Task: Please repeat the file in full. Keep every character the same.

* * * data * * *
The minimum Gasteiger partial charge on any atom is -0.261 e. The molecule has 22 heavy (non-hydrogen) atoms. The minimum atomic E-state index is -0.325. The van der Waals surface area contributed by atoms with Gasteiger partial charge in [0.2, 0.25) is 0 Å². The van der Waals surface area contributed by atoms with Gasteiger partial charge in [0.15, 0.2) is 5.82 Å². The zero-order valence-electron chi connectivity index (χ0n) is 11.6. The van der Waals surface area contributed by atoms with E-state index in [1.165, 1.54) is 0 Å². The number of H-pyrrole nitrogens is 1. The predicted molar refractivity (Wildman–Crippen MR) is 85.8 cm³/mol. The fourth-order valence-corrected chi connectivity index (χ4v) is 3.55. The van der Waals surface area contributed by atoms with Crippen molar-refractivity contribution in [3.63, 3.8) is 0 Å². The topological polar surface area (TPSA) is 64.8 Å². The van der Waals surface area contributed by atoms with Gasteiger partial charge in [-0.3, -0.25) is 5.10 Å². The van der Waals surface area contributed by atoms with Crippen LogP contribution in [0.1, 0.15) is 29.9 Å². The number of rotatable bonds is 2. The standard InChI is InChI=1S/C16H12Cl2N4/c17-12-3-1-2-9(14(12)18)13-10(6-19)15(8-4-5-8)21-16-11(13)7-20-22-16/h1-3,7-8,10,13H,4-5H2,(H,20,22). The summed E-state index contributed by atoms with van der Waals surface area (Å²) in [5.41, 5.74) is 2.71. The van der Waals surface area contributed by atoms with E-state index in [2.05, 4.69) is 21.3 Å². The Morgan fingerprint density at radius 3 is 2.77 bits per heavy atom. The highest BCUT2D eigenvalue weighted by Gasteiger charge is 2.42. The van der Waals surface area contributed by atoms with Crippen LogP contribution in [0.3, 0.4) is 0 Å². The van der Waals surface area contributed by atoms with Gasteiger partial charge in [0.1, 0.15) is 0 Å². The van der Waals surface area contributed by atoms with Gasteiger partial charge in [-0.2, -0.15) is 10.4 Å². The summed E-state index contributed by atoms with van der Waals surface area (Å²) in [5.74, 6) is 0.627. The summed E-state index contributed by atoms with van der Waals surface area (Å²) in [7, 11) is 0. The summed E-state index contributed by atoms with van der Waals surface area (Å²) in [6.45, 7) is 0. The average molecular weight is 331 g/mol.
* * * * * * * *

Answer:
The minimum Gasteiger partial charge on any atom is -0.261 e. The molecule has 22 heavy (non-hydrogen) atoms. The minimum atomic E-state index is -0.325. The van der Waals surface area contributed by atoms with Gasteiger partial charge in [0.2, 0.25) is 0 Å². The van der Waals surface area contributed by atoms with Gasteiger partial charge in [0.15, 0.2) is 5.82 Å². The zero-order valence-electron chi connectivity index (χ0n) is 11.6. The van der Waals surface area contributed by atoms with E-state index in [1.165, 1.54) is 0 Å². The number of H-pyrrole nitrogens is 1. The predicted molar refractivity (Wildman–Crippen MR) is 85.8 cm³/mol. The fourth-order valence-corrected chi connectivity index (χ4v) is 3.55. The van der Waals surface area contributed by atoms with Crippen molar-refractivity contribution in [3.63, 3.8) is 0 Å². The topological polar surface area (TPSA) is 64.8 Å². The van der Waals surface area contributed by atoms with Gasteiger partial charge in [-0.3, -0.25) is 5.10 Å². The van der Waals surface area contributed by atoms with Crippen LogP contribution in [0.1, 0.15) is 29.9 Å². The number of rotatable bonds is 2. The standard InChI is InChI=1S/C16H12Cl2N4/c17-12-3-1-2-9(14(12)18)13-10(6-19)15(8-4-5-8)21-16-11(13)7-20-22-16/h1-3,7-8,10,13H,4-5H2,(H,20,22). The summed E-state index contributed by atoms with van der Waals surface area (Å²) in [5.41, 5.74) is 2.71. The van der Waals surface area contributed by atoms with E-state index in [2.05, 4.69) is 21.3 Å². The Morgan fingerprint density at radius 3 is 2.77 bits per heavy atom. The highest BCUT2D eigenvalue weighted by Gasteiger charge is 2.42. The van der Waals surface area contributed by atoms with Crippen LogP contribution in [0.3, 0.4) is 0 Å². The van der Waals surface area contributed by atoms with Gasteiger partial charge in [0.1, 0.15) is 0 Å². The van der Waals surface area contributed by atoms with Gasteiger partial charge in [-0.2, -0.15) is 10.4 Å². The summed E-state index contributed by atoms with van der Waals surface area (Å²) in [5.74, 6) is 0.627. The summed E-state index contributed by atoms with van der Waals surface area (Å²) in [7, 11) is 0. The summed E-state index contributed by atoms with van der Waals surface area (Å²) in [6.45, 7) is 0. The average molecular weight is 331 g/mol.